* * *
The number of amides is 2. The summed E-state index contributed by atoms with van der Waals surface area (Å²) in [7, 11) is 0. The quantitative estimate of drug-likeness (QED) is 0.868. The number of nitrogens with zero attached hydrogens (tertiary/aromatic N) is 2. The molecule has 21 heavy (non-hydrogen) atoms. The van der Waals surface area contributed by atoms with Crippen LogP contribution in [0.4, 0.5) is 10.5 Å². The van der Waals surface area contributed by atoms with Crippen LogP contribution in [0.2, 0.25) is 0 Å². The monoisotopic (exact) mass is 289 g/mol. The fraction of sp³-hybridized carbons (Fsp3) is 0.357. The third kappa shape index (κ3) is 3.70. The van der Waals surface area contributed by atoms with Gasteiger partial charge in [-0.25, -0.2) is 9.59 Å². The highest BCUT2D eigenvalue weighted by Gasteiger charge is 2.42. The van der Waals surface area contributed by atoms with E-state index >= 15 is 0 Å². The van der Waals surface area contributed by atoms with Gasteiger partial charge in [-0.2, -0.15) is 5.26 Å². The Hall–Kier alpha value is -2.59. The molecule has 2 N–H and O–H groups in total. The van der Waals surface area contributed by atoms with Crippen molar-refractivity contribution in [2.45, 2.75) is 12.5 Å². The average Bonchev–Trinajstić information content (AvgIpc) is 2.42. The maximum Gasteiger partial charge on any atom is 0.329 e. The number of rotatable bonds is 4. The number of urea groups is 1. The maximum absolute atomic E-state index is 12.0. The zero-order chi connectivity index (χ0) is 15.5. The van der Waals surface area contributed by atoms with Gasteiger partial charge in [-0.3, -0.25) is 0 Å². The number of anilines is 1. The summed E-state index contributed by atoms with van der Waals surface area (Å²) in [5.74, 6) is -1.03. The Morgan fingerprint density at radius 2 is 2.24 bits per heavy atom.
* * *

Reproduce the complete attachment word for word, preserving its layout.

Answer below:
The number of amides is 2. The summed E-state index contributed by atoms with van der Waals surface area (Å²) in [7, 11) is 0. The quantitative estimate of drug-likeness (QED) is 0.868. The number of nitrogens with zero attached hydrogens (tertiary/aromatic N) is 2. The molecule has 21 heavy (non-hydrogen) atoms. The van der Waals surface area contributed by atoms with Crippen LogP contribution in [0.4, 0.5) is 10.5 Å². The van der Waals surface area contributed by atoms with Crippen LogP contribution in [0.2, 0.25) is 0 Å². The monoisotopic (exact) mass is 289 g/mol. The fraction of sp³-hybridized carbons (Fsp3) is 0.357. The third kappa shape index (κ3) is 3.70. The van der Waals surface area contributed by atoms with Gasteiger partial charge in [-0.25, -0.2) is 9.59 Å². The highest BCUT2D eigenvalue weighted by Gasteiger charge is 2.42. The van der Waals surface area contributed by atoms with E-state index >= 15 is 0 Å². The van der Waals surface area contributed by atoms with Gasteiger partial charge in [-0.2, -0.15) is 5.26 Å². The Hall–Kier alpha value is -2.59. The molecule has 2 N–H and O–H groups in total. The van der Waals surface area contributed by atoms with Crippen molar-refractivity contribution in [2.45, 2.75) is 12.5 Å². The average Bonchev–Trinajstić information content (AvgIpc) is 2.42. The maximum Gasteiger partial charge on any atom is 0.329 e. The number of rotatable bonds is 4. The number of urea groups is 1. The maximum absolute atomic E-state index is 12.0. The zero-order chi connectivity index (χ0) is 15.5. The van der Waals surface area contributed by atoms with Gasteiger partial charge in [-0.3, -0.25) is 0 Å². The number of anilines is 1. The summed E-state index contributed by atoms with van der Waals surface area (Å²) in [5.74, 6) is -1.03. The Morgan fingerprint density at radius 2 is 2.24 bits per heavy atom.